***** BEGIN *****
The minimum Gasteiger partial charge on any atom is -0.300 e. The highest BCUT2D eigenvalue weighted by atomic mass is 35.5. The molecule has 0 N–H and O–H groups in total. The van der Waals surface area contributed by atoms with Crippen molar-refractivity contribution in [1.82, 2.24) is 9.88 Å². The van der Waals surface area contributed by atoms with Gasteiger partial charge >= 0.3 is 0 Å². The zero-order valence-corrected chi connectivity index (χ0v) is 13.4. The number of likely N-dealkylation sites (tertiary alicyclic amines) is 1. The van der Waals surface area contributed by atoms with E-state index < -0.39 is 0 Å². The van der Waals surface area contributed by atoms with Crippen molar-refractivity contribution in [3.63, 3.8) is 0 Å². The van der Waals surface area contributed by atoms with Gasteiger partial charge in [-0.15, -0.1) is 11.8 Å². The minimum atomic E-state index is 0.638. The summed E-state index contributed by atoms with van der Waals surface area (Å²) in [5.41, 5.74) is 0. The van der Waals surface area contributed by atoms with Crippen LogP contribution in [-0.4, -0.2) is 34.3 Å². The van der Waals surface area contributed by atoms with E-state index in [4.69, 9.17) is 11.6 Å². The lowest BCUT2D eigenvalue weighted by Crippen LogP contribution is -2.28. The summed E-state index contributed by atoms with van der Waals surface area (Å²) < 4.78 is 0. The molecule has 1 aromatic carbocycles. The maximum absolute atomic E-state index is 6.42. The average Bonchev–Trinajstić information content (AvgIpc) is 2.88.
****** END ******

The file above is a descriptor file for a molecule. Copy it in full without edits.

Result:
The minimum Gasteiger partial charge on any atom is -0.300 e. The highest BCUT2D eigenvalue weighted by atomic mass is 35.5. The molecule has 0 N–H and O–H groups in total. The van der Waals surface area contributed by atoms with Crippen molar-refractivity contribution in [1.82, 2.24) is 9.88 Å². The van der Waals surface area contributed by atoms with Gasteiger partial charge >= 0.3 is 0 Å². The zero-order valence-corrected chi connectivity index (χ0v) is 13.4. The number of likely N-dealkylation sites (tertiary alicyclic amines) is 1. The van der Waals surface area contributed by atoms with E-state index < -0.39 is 0 Å². The van der Waals surface area contributed by atoms with Crippen molar-refractivity contribution in [3.63, 3.8) is 0 Å². The van der Waals surface area contributed by atoms with Gasteiger partial charge in [-0.15, -0.1) is 11.8 Å². The minimum atomic E-state index is 0.638. The summed E-state index contributed by atoms with van der Waals surface area (Å²) in [5.41, 5.74) is 0. The van der Waals surface area contributed by atoms with Crippen LogP contribution in [-0.4, -0.2) is 34.3 Å². The van der Waals surface area contributed by atoms with E-state index in [4.69, 9.17) is 11.6 Å². The lowest BCUT2D eigenvalue weighted by Crippen LogP contribution is -2.28. The summed E-state index contributed by atoms with van der Waals surface area (Å²) < 4.78 is 0. The molecule has 1 aromatic carbocycles. The maximum absolute atomic E-state index is 6.42. The average Bonchev–Trinajstić information content (AvgIpc) is 2.88.